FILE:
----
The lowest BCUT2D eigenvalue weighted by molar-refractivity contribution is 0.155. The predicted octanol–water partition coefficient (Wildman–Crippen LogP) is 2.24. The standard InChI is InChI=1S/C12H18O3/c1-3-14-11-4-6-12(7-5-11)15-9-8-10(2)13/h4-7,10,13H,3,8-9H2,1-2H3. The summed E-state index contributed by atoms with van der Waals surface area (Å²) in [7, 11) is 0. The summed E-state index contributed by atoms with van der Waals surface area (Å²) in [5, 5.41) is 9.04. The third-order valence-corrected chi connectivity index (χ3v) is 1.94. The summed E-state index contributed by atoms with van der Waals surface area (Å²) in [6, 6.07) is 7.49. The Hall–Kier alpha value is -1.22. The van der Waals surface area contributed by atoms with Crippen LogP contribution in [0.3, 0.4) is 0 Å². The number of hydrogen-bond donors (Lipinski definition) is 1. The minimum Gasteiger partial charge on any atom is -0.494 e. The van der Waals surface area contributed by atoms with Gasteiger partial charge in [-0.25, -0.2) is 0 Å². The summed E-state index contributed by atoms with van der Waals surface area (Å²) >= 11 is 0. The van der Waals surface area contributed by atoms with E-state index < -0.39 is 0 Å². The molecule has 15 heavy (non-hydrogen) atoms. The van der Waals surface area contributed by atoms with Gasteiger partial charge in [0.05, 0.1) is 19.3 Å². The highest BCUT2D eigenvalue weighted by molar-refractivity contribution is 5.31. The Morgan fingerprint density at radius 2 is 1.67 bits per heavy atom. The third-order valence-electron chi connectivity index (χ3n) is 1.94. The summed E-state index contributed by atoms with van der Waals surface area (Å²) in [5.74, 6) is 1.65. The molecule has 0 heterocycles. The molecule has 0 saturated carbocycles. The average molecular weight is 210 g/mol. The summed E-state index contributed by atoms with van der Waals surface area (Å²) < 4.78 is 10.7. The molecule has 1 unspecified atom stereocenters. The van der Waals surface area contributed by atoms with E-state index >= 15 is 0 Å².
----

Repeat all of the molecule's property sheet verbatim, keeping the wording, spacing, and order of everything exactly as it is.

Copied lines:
The lowest BCUT2D eigenvalue weighted by molar-refractivity contribution is 0.155. The predicted octanol–water partition coefficient (Wildman–Crippen LogP) is 2.24. The standard InChI is InChI=1S/C12H18O3/c1-3-14-11-4-6-12(7-5-11)15-9-8-10(2)13/h4-7,10,13H,3,8-9H2,1-2H3. The summed E-state index contributed by atoms with van der Waals surface area (Å²) in [7, 11) is 0. The summed E-state index contributed by atoms with van der Waals surface area (Å²) in [5, 5.41) is 9.04. The third-order valence-corrected chi connectivity index (χ3v) is 1.94. The summed E-state index contributed by atoms with van der Waals surface area (Å²) in [6, 6.07) is 7.49. The Hall–Kier alpha value is -1.22. The van der Waals surface area contributed by atoms with Crippen LogP contribution in [0.3, 0.4) is 0 Å². The number of hydrogen-bond donors (Lipinski definition) is 1. The minimum Gasteiger partial charge on any atom is -0.494 e. The van der Waals surface area contributed by atoms with Gasteiger partial charge in [-0.25, -0.2) is 0 Å². The summed E-state index contributed by atoms with van der Waals surface area (Å²) >= 11 is 0. The van der Waals surface area contributed by atoms with E-state index < -0.39 is 0 Å². The molecule has 15 heavy (non-hydrogen) atoms. The van der Waals surface area contributed by atoms with Gasteiger partial charge in [0.05, 0.1) is 19.3 Å². The highest BCUT2D eigenvalue weighted by molar-refractivity contribution is 5.31. The Morgan fingerprint density at radius 2 is 1.67 bits per heavy atom. The third-order valence-electron chi connectivity index (χ3n) is 1.94. The summed E-state index contributed by atoms with van der Waals surface area (Å²) in [5.74, 6) is 1.65. The molecule has 0 heterocycles. The molecule has 0 saturated carbocycles. The average molecular weight is 210 g/mol. The summed E-state index contributed by atoms with van der Waals surface area (Å²) < 4.78 is 10.7. The molecule has 1 unspecified atom stereocenters. The van der Waals surface area contributed by atoms with E-state index >= 15 is 0 Å².